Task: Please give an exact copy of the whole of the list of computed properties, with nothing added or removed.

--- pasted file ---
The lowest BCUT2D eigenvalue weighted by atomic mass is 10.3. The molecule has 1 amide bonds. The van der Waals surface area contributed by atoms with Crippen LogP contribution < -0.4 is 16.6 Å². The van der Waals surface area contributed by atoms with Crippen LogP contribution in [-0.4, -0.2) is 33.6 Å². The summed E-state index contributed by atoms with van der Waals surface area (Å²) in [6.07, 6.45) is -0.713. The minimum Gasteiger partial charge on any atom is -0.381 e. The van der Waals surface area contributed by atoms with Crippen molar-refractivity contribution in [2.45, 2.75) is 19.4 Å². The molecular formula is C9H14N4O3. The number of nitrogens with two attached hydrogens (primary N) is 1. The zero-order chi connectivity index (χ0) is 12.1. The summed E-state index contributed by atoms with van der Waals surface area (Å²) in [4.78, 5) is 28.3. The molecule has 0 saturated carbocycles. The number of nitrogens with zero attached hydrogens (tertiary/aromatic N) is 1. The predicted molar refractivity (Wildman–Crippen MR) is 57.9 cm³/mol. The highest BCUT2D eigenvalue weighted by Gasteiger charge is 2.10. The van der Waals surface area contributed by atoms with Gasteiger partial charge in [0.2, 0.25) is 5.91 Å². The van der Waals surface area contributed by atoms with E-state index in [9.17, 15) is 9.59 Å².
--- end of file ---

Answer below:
The lowest BCUT2D eigenvalue weighted by atomic mass is 10.3. The molecule has 1 amide bonds. The van der Waals surface area contributed by atoms with Crippen LogP contribution < -0.4 is 16.6 Å². The van der Waals surface area contributed by atoms with Crippen LogP contribution in [-0.4, -0.2) is 33.6 Å². The summed E-state index contributed by atoms with van der Waals surface area (Å²) in [6.07, 6.45) is -0.713. The minimum Gasteiger partial charge on any atom is -0.381 e. The van der Waals surface area contributed by atoms with Crippen molar-refractivity contribution in [2.45, 2.75) is 19.4 Å². The molecular formula is C9H14N4O3. The number of nitrogens with two attached hydrogens (primary N) is 1. The zero-order chi connectivity index (χ0) is 12.1. The summed E-state index contributed by atoms with van der Waals surface area (Å²) in [4.78, 5) is 28.3. The molecule has 0 saturated carbocycles. The number of nitrogens with zero attached hydrogens (tertiary/aromatic N) is 1. The predicted molar refractivity (Wildman–Crippen MR) is 57.9 cm³/mol. The highest BCUT2D eigenvalue weighted by Gasteiger charge is 2.10. The van der Waals surface area contributed by atoms with Gasteiger partial charge in [0.2, 0.25) is 5.91 Å². The van der Waals surface area contributed by atoms with E-state index in [9.17, 15) is 9.59 Å².